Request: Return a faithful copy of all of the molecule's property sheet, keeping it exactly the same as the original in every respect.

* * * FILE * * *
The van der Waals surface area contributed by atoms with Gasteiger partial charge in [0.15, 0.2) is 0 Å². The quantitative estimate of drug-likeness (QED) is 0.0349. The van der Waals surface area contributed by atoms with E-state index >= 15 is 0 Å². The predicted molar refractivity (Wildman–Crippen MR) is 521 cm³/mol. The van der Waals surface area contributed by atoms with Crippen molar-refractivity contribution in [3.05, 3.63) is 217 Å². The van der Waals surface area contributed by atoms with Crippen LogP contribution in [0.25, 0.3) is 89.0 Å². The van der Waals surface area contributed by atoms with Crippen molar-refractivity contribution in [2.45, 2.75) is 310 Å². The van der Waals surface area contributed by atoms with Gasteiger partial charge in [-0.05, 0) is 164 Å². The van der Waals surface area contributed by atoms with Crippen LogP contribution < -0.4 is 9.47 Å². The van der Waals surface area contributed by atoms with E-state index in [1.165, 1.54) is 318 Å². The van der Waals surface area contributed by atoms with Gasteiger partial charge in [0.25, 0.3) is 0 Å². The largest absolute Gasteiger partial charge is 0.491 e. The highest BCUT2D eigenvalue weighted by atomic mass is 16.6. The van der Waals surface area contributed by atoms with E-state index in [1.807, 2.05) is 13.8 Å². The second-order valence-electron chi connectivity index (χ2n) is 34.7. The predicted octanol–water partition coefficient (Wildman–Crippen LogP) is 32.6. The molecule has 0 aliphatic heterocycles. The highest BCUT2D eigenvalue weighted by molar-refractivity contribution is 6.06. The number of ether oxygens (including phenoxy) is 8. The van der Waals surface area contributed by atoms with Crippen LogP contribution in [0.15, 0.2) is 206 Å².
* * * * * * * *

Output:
The van der Waals surface area contributed by atoms with Gasteiger partial charge in [0.15, 0.2) is 0 Å². The quantitative estimate of drug-likeness (QED) is 0.0349. The van der Waals surface area contributed by atoms with E-state index >= 15 is 0 Å². The predicted molar refractivity (Wildman–Crippen MR) is 521 cm³/mol. The van der Waals surface area contributed by atoms with Crippen molar-refractivity contribution in [3.05, 3.63) is 217 Å². The van der Waals surface area contributed by atoms with Crippen LogP contribution in [0.25, 0.3) is 89.0 Å². The van der Waals surface area contributed by atoms with Crippen molar-refractivity contribution in [2.45, 2.75) is 310 Å². The van der Waals surface area contributed by atoms with Gasteiger partial charge in [-0.05, 0) is 164 Å². The van der Waals surface area contributed by atoms with Crippen LogP contribution < -0.4 is 9.47 Å². The van der Waals surface area contributed by atoms with E-state index in [1.165, 1.54) is 318 Å². The van der Waals surface area contributed by atoms with Gasteiger partial charge in [0.25, 0.3) is 0 Å². The largest absolute Gasteiger partial charge is 0.491 e. The highest BCUT2D eigenvalue weighted by atomic mass is 16.6. The van der Waals surface area contributed by atoms with E-state index in [1.807, 2.05) is 13.8 Å². The second-order valence-electron chi connectivity index (χ2n) is 34.7. The predicted octanol–water partition coefficient (Wildman–Crippen LogP) is 32.6. The molecule has 0 aliphatic heterocycles. The highest BCUT2D eigenvalue weighted by molar-refractivity contribution is 6.06. The number of ether oxygens (including phenoxy) is 8. The van der Waals surface area contributed by atoms with Crippen LogP contribution in [0.15, 0.2) is 206 Å².